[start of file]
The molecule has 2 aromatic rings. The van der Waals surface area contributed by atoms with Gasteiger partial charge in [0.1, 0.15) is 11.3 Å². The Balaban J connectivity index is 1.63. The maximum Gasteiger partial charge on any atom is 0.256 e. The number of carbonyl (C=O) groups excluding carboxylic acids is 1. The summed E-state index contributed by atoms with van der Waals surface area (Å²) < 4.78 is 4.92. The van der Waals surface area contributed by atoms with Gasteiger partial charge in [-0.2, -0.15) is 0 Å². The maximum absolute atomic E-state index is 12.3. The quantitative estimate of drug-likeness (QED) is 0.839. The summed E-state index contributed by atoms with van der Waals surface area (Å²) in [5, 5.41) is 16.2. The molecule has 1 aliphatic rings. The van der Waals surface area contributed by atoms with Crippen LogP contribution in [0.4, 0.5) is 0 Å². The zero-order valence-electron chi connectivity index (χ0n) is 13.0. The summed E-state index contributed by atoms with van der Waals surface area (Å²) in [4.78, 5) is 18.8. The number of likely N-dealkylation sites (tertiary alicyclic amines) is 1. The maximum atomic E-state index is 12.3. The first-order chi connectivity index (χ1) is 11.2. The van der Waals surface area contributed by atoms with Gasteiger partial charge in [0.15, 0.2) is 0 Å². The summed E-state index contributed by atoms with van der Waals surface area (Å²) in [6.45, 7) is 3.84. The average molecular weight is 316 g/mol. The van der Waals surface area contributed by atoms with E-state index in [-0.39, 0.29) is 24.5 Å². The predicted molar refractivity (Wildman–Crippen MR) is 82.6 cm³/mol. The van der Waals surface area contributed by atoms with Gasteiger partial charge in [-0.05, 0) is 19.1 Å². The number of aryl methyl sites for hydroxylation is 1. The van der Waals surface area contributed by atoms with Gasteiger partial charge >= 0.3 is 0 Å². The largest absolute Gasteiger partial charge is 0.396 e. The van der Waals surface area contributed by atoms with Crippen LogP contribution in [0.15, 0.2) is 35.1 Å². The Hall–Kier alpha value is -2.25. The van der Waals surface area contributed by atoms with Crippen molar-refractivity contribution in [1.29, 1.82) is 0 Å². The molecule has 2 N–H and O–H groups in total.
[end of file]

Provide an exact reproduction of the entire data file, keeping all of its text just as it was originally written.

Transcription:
The molecule has 2 aromatic rings. The van der Waals surface area contributed by atoms with Gasteiger partial charge in [0.1, 0.15) is 11.3 Å². The Balaban J connectivity index is 1.63. The maximum Gasteiger partial charge on any atom is 0.256 e. The number of carbonyl (C=O) groups excluding carboxylic acids is 1. The summed E-state index contributed by atoms with van der Waals surface area (Å²) < 4.78 is 4.92. The van der Waals surface area contributed by atoms with Gasteiger partial charge in [-0.2, -0.15) is 0 Å². The maximum absolute atomic E-state index is 12.3. The quantitative estimate of drug-likeness (QED) is 0.839. The summed E-state index contributed by atoms with van der Waals surface area (Å²) in [5, 5.41) is 16.2. The molecule has 1 aliphatic rings. The van der Waals surface area contributed by atoms with Crippen LogP contribution in [0.4, 0.5) is 0 Å². The zero-order valence-electron chi connectivity index (χ0n) is 13.0. The summed E-state index contributed by atoms with van der Waals surface area (Å²) in [4.78, 5) is 18.8. The number of likely N-dealkylation sites (tertiary alicyclic amines) is 1. The maximum atomic E-state index is 12.3. The first-order chi connectivity index (χ1) is 11.2. The van der Waals surface area contributed by atoms with Gasteiger partial charge in [0.15, 0.2) is 0 Å². The summed E-state index contributed by atoms with van der Waals surface area (Å²) in [6.45, 7) is 3.84. The average molecular weight is 316 g/mol. The van der Waals surface area contributed by atoms with E-state index in [-0.39, 0.29) is 24.5 Å². The predicted molar refractivity (Wildman–Crippen MR) is 82.6 cm³/mol. The van der Waals surface area contributed by atoms with Gasteiger partial charge in [-0.05, 0) is 19.1 Å². The number of aryl methyl sites for hydroxylation is 1. The van der Waals surface area contributed by atoms with Gasteiger partial charge >= 0.3 is 0 Å². The largest absolute Gasteiger partial charge is 0.396 e. The van der Waals surface area contributed by atoms with Crippen LogP contribution in [0.15, 0.2) is 35.1 Å². The Hall–Kier alpha value is -2.25. The van der Waals surface area contributed by atoms with Crippen molar-refractivity contribution in [1.29, 1.82) is 0 Å². The molecule has 2 N–H and O–H groups in total.